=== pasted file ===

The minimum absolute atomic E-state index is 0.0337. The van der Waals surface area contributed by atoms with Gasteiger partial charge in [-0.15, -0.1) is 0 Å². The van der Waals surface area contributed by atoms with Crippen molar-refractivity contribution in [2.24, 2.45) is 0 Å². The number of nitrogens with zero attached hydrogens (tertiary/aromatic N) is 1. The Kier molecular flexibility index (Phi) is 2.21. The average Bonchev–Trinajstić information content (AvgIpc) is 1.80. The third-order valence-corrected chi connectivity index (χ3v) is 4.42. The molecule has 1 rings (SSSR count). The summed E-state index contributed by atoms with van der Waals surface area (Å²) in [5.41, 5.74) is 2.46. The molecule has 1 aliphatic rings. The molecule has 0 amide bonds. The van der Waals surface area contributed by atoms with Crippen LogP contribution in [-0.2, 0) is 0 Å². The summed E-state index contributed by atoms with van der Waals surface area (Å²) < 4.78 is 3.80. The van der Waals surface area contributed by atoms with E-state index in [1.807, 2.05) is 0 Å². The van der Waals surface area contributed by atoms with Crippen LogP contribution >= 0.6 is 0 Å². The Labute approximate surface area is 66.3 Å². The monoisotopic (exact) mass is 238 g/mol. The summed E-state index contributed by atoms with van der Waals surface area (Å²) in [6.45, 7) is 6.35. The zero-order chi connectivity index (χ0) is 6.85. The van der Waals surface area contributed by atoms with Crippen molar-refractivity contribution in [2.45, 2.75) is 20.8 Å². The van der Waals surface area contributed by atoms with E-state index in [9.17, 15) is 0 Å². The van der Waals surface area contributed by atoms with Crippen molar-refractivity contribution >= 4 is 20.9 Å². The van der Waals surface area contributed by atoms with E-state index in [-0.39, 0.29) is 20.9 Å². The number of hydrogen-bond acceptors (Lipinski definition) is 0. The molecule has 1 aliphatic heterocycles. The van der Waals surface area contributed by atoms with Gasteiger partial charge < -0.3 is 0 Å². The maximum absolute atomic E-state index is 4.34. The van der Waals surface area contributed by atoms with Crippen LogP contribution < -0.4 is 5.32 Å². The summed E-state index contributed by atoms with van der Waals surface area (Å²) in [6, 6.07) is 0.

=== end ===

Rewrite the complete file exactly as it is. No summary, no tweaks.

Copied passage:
The minimum absolute atomic E-state index is 0.0337. The van der Waals surface area contributed by atoms with Gasteiger partial charge in [-0.15, -0.1) is 0 Å². The van der Waals surface area contributed by atoms with Crippen molar-refractivity contribution in [2.24, 2.45) is 0 Å². The number of nitrogens with zero attached hydrogens (tertiary/aromatic N) is 1. The Kier molecular flexibility index (Phi) is 2.21. The average Bonchev–Trinajstić information content (AvgIpc) is 1.80. The third-order valence-corrected chi connectivity index (χ3v) is 4.42. The molecule has 1 rings (SSSR count). The summed E-state index contributed by atoms with van der Waals surface area (Å²) in [5.41, 5.74) is 2.46. The molecule has 1 aliphatic rings. The molecule has 0 amide bonds. The van der Waals surface area contributed by atoms with Crippen LogP contribution in [-0.2, 0) is 0 Å². The summed E-state index contributed by atoms with van der Waals surface area (Å²) < 4.78 is 3.80. The van der Waals surface area contributed by atoms with E-state index in [1.807, 2.05) is 0 Å². The van der Waals surface area contributed by atoms with Crippen LogP contribution >= 0.6 is 0 Å². The Labute approximate surface area is 66.3 Å². The monoisotopic (exact) mass is 238 g/mol. The summed E-state index contributed by atoms with van der Waals surface area (Å²) in [6.45, 7) is 6.35. The zero-order chi connectivity index (χ0) is 6.85. The van der Waals surface area contributed by atoms with Crippen molar-refractivity contribution in [2.45, 2.75) is 20.8 Å². The van der Waals surface area contributed by atoms with E-state index in [9.17, 15) is 0 Å². The van der Waals surface area contributed by atoms with Crippen molar-refractivity contribution >= 4 is 20.9 Å². The van der Waals surface area contributed by atoms with E-state index in [-0.39, 0.29) is 20.9 Å². The number of hydrogen-bond acceptors (Lipinski definition) is 0. The molecule has 1 aliphatic heterocycles. The van der Waals surface area contributed by atoms with Gasteiger partial charge < -0.3 is 0 Å². The maximum absolute atomic E-state index is 4.34. The van der Waals surface area contributed by atoms with Crippen LogP contribution < -0.4 is 5.32 Å². The summed E-state index contributed by atoms with van der Waals surface area (Å²) in [6, 6.07) is 0.